guess I have to look up how dataclasses actually work
 
1:15 PM
dataclasses don't do any validation or conversion or anything of the sort
 
So why the hell do they have type hints wired in?
 
¯\_(ツ)_/¯
 
ugggh
well, at least one less place where type hints affect runtime
 
This is why I keep ranting about dataclasses
 
I thought that was because they were otherwise broken
 
1:17 PM
well you have to define the names somewhere, and this is where you define them? it has to know what is a class variable or not
the annotation is to just to tell that something is a classvar or not? at least that is how I see this
 
singledispatch says, in a 3-level chained exception, TypeError: issubclass() argument 2 cannot be a parameterized generic
>>> isinstance(1, recintlist)
Traceback (most recent call last):
  File "<stdin>", line 1, in <module>
TypeError: isinstance() argument 2 cannot be a parameterized generic
I wonder if that also applies to unions
ah, that's also a parametrized generic
TypeError: Subscripted generics cannot be used with class and instance checks
 
#Perhaps the inventor of dataclasses originally wanted syntax like
@dataclass
class Foo:
    bar
    baz
# ... But that generates a NameError, and modifying Python so it doesn't generate a NameError, would be a big undertaking. So he resorted to type annotation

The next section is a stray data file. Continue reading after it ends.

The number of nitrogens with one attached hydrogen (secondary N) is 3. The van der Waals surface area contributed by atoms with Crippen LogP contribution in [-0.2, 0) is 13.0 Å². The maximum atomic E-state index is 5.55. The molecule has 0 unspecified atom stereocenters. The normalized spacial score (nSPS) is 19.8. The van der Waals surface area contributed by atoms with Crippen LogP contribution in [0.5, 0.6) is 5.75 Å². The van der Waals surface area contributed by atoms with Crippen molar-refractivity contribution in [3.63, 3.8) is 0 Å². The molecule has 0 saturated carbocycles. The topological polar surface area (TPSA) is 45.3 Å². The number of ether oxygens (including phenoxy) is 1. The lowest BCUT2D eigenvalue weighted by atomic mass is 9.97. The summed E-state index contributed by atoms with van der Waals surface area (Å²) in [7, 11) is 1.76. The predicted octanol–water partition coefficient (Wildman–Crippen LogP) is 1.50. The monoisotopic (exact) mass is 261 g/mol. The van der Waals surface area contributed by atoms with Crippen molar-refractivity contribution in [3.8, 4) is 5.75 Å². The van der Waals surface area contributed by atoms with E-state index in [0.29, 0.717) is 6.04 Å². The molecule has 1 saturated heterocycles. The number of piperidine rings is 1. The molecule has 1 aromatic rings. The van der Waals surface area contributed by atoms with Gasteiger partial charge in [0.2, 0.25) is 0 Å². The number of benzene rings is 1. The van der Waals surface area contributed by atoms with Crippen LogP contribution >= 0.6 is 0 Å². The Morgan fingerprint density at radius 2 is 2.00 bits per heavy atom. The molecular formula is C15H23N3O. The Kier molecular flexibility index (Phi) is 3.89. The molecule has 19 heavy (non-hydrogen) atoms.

@Kevin assuming from __future__ import annotations we can do bar: _...
spite-driven development
 
Or perhaps instead of speculating about original intentions using my crystal ball, I can just read the PEP
 
"Namespaces are Typing is one honking great idea -- let's do more of those!"
 
1:23 PM
@AndrasDeak--СлаваУкраїні just so I understand this correct, Garthoks = Union[Garthok, Iterable['Garthoks']] replacing Garthok with int does this mean "ints or an iterable of Garthoks (which can be ints or Garthoks themselves)"
 
@Jake I think garthok <-> int, garthoks <-> the type alias you're trying to create
"garthoks" is a garthok or an arbitrarily nested iterable of garthoks
I guess "garthok" <-> list of ints
because you want a list of ints, or an a list of ints inside a list of ints, or ...
The mapping might not be exact, because that question would accept 42, [42], [[42]] etc. but you don't want a bare int
 
so list[int | list["SomeType"]] is what I want instead of my original list[int | "SomeType"]
 
no, like I said, I think your original was correct save the fact that you can't use the pipe like that with a string literal type reference
 
I find this so confusing
 
from my earlier example: recintlist = list["int | recintlist"]